EAST TEXAS – On February 25, 2015, Apple Inc. was found liable for patent infringement on three patents owned by Smartflash LLC and ordered, by an East Texas jury, to pay Smartflash LLC the princely sum of $532.9 million dollars in damages for the infringement.
Smartflash LLC owns patents that cover methods for digital rights management over songs and software, and methods of paying for songs, games, and other forms of data. These are not patents for the hardware, as such, but more for the processes encompassed by the software. In the context of this case, Smartflash made clear that it believes it is owed money for essentially the entire world of paid digital content. The claims against Apple assert that not only do the iTunes Store and App Store infringe on its patents, but so do any product that connects to those stores, including iPhones and iPads.
To be clear, the plaintiff, Smartflash LLC does not sell software, or hardware, or indeed anything at all. It is, rather, a company known as a “Non-Practising Entity”, a “Patent Assertion Entity” or, less charitably, a “Patent Troll”. NPEs, PAEs, or patent trolls, do not make products, but instead acquire patents, often assembled into a portfolio, and “leverage” them for royalties. In practical terms, this equates to suing companies for alleged patent infringement and, usually, extracting a settlement in the form of damages and future royalty payments, often in the face of the threat of injunctions that would stop the defendant from utilizing the key technology in dispute for an indeterminate amount of time.
East Texas is known for many things: bayous, Janis Joplin, and for being an extremely favourable jurisdiction for patent lawsuits, with a well-earned reputation for speedy trials and plaintiff-friendly juries. Smartflash LLC, whose business consists entirely of licensing seven patents, has its office in Tyler, Texas, just down the street from the courthouse.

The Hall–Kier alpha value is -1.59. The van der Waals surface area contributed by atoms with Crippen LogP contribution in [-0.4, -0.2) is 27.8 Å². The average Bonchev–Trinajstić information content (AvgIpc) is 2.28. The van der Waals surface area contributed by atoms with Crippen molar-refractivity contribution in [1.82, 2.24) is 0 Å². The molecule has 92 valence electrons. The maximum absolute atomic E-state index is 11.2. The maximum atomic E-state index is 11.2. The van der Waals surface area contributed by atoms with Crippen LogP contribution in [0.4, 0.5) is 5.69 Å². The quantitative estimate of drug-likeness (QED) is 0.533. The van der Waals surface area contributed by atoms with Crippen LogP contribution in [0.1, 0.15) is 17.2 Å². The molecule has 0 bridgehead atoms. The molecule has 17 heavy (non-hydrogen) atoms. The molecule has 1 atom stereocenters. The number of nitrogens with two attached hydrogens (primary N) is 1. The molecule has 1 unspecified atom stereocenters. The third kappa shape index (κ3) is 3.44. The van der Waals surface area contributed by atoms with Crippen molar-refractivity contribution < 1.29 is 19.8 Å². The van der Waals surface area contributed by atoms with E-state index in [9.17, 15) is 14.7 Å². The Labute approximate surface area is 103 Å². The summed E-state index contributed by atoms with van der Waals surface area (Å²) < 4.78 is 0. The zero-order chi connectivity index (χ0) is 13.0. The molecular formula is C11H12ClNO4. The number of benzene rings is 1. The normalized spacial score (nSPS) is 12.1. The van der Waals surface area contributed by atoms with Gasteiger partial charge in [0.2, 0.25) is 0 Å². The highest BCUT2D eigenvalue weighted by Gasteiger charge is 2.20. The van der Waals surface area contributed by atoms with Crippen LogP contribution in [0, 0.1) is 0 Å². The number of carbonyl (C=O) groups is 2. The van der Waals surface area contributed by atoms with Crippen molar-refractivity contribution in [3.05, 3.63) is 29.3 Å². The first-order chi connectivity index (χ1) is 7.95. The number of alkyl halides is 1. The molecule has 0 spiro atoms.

The case had some intriguing elements. In support of its (successful) claim that Apple had wilfully infringed its patents, Smartflash LLC pointed to a 1999 meeting that its founder, Patrick Racz, had with an executive who ended up being a senior director at Apple. In addition, Smartflash LLC is an atypical patent troll; it appears that it did at one time actually intend to manufacture products, even going so far as to sponsor a European tour by Britney Spears as promotion for its intended music player. The tour was reportedly cancelled in the aftermath of 9/11. The music player or service never materialized.
The specific reasons for the verdict may never be known. As it was a jury verdict, written reasons are unavailable. Rather, the jury, with a succinctness some would find impressive and others terrifying, answered the question: “Did Smartflash prove by a preponderance of evidence that Apple infringes the following claims of [the following] patents?” with one word: “Yes”, and the question as to damages as follows:
Q: What sum of money, if paid now in cash, do you find from a preponderance of the evidence would fairly and reasonably compensate Smartflash for Apple’s infringement of Smartflash’s patents?
The not-so-detailed decision can be found here. Part of the reason for the existence of patent trolls can be found in the breadth of ideas for which patents are granted. There has been much criticism, particularly in terms of patents regarding software, or processes, that the wording of the patents is too vague and broad, so that instead of patenting an invention, the patent holder has gained a monopoly over an idea, e.g.: paying for music that one can download.
Many countries struggle to balance the need to reward innovation and protect novel and useful ideas, with the need to provide a transparent and understandable system that does not allow one entity to claim ownership over a concept. Reform efforts are, ironically, often stymied by those who suffer the most from the onslaught of patent trolls. For example, large technology companies also accumulate patent portfolios beyond what they themselves have developed, effectively weaponizing them in order to use them against competitors. Together with Blackberry, Ericsson, Microsoft and Sony, Apple is itself a member of a consortium known as Rockstar Consortium Inc., itself a Non Practising Entity, created to hold and licence a number of patents from the bankrupt Nortel. Rockstar was listed by Business Insider in 2012 as the “third most fearsome patent troll” around. What is sauce for the goose is apparently sauce for the gander.